Farm Advice: Leading the way in animal care

NZ dairy sector's commitment to animal care is set out in the Dairy Tomorrow strategy, with the goal to be world leading in animal care.

I’ve seen first-hand on farm how many farmers pride themselves on taking good care of their animals. 

That is reinforced by the dairy sector’s commitment to animal care set out in the Dairy Tomorrow strategy. The goal? To be world leading in animal care.

It’s a commitment I believe many farmers are working hard towards and something that attracted me to move from the US to be a part of the New Zealand dairy sector.

I’ve been impressed by the number of farmers who have made changes to improve animal welfare on-farm, even before regulations came into place.

Take tail shortening, for example. From this October, removing the last two to three vertebrae of a cow’s tail will be prohibited. A vet will still be allowed to shorten or dock a tail under local anaesthetic if it is damaged or diseased.

We know from our interactions with farmers that most of you have already stopped shortening tails a long time ago, which is great, as it is painful for the cow, and extensive research shows it does not improve udder hygiene, or reduce mastitis and somatic cell count.


Better options for tail management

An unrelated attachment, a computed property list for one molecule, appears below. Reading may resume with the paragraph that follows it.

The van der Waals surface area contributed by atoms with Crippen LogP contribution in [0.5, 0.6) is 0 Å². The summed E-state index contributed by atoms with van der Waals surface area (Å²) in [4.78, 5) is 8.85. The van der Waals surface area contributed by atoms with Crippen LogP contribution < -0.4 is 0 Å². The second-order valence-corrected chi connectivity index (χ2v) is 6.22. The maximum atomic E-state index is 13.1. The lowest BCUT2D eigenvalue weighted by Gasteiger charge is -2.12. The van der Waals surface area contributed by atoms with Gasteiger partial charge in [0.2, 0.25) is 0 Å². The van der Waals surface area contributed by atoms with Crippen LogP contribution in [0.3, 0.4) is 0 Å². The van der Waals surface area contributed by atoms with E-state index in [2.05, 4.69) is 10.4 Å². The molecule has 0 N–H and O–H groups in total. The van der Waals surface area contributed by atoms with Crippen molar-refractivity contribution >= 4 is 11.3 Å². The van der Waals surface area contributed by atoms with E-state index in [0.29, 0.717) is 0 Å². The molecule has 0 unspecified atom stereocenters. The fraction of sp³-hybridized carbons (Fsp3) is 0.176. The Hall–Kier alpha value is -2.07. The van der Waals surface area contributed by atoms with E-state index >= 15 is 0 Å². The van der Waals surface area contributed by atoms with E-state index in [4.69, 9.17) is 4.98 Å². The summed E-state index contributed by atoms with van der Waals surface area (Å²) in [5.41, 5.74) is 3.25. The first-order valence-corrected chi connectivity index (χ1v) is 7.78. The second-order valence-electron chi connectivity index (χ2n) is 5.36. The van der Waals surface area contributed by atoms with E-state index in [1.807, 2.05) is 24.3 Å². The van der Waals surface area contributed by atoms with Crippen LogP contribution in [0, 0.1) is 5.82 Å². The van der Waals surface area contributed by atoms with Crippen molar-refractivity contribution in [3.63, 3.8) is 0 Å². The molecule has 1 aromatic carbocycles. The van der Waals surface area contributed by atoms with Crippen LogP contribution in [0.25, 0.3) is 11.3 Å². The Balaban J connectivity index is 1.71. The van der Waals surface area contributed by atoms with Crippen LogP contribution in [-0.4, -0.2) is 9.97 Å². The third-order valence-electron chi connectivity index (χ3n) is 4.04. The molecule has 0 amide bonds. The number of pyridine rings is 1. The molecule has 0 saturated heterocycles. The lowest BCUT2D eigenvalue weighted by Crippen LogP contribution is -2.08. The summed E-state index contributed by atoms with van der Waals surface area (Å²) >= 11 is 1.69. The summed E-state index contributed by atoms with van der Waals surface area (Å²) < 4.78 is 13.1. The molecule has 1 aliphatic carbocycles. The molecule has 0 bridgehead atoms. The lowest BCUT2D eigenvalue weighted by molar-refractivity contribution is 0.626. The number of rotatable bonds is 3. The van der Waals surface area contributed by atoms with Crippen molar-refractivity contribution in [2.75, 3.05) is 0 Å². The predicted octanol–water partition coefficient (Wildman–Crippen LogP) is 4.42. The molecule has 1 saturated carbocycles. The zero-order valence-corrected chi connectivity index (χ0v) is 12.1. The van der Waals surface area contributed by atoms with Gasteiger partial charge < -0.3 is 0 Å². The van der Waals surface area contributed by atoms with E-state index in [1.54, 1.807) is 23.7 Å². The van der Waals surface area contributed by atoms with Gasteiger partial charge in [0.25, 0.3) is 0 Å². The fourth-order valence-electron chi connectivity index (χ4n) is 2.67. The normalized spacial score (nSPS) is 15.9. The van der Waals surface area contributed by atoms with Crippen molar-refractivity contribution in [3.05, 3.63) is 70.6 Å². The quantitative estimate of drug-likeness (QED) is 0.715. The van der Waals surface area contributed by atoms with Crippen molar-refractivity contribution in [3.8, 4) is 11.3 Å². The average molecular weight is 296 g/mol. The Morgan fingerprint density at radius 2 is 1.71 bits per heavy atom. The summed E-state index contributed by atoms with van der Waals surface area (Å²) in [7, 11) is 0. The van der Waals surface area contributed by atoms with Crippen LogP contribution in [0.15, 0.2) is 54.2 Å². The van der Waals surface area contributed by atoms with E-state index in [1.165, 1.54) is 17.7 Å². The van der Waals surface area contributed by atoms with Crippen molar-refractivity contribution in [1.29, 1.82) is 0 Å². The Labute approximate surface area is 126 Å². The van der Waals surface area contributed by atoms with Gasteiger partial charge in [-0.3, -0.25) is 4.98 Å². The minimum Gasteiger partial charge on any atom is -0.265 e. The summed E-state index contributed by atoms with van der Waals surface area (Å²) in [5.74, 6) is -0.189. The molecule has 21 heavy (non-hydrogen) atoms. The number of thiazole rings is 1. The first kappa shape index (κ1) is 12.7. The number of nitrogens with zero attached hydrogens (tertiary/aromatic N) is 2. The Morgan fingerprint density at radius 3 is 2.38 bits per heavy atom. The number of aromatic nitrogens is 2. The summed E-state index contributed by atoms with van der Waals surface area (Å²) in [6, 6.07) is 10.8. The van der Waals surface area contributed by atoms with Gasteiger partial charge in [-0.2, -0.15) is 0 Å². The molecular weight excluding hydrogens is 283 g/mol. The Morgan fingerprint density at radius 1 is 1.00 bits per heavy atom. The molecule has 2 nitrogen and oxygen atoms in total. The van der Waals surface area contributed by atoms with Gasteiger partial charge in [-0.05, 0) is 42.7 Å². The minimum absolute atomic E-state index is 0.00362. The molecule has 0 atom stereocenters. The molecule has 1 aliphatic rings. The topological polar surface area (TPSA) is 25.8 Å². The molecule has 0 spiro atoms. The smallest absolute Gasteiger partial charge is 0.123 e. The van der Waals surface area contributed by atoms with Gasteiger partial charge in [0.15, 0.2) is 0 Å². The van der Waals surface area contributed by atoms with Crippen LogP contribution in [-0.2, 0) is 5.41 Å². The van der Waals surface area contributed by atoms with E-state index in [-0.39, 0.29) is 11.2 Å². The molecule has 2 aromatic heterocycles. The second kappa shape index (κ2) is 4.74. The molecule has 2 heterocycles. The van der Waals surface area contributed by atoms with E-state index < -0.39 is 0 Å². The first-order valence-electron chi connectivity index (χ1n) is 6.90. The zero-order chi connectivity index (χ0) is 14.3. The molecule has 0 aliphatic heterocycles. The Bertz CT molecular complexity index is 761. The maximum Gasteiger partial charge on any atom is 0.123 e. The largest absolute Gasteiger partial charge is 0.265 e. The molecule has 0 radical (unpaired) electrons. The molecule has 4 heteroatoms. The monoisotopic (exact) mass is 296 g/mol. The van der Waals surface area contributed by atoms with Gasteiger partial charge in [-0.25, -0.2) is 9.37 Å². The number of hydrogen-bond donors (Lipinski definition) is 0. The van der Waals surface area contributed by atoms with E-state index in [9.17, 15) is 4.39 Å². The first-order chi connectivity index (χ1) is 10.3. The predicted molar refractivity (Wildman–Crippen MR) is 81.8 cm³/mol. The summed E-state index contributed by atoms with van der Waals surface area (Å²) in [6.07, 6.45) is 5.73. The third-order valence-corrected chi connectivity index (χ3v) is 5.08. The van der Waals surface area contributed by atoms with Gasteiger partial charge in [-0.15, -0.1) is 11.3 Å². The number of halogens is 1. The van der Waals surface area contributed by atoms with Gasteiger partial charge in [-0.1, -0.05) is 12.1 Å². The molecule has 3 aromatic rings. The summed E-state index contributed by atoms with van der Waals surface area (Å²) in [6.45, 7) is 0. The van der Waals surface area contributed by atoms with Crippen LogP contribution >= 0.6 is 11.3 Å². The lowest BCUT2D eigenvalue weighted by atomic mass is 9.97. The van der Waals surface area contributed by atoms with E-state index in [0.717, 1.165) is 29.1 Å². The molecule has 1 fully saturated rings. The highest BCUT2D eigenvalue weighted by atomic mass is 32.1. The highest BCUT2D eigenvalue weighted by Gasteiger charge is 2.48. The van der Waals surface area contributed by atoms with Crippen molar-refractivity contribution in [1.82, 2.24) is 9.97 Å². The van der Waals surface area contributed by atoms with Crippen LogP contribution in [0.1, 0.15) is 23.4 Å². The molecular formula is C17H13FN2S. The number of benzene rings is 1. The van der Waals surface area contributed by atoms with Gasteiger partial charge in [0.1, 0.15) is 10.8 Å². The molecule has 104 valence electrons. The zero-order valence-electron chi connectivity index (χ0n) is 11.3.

Some options for better tail management are:

  • Good hygiene, stockmanship, and vaccination programmes have been found to be a much more effective option. 
  • A cow’s tail actually provides a range of benefits, including allowing her to swat away flies and communicate intentions and moods to herd mates and handlers. 
  • Trimming a cow’s tail hair, or switch, is allowed under the new regulations. This is a good option to help maintain udder health and keep cows’ udders and milkers’ faces clean while still allowing cows to deter flies. 
  • Tails can be trimmed using hand shears, scissors, or electric trimmers. It’s up to you and what works best for your farm system and team. 

For more information on tail trimming, visit dairynz.co.nz/ tail-management or to find out more about the new tail shortening regulations, visit mpi.govt.nz.

The Dairy Tomorrow vision

One of the six commitments and goals in the sector strategy is: we will be world leading in on-farm animal care.

This means the sector will:

  • Develop and implement a framework that ensures every animal is valued and treated with care and respect.
  • By 2023, achieve all farmers implementing and reporting under the Framework.

To find out more, visit dairytomorrow.co.nz.

Previous ArticleNext Article
Send this to a friend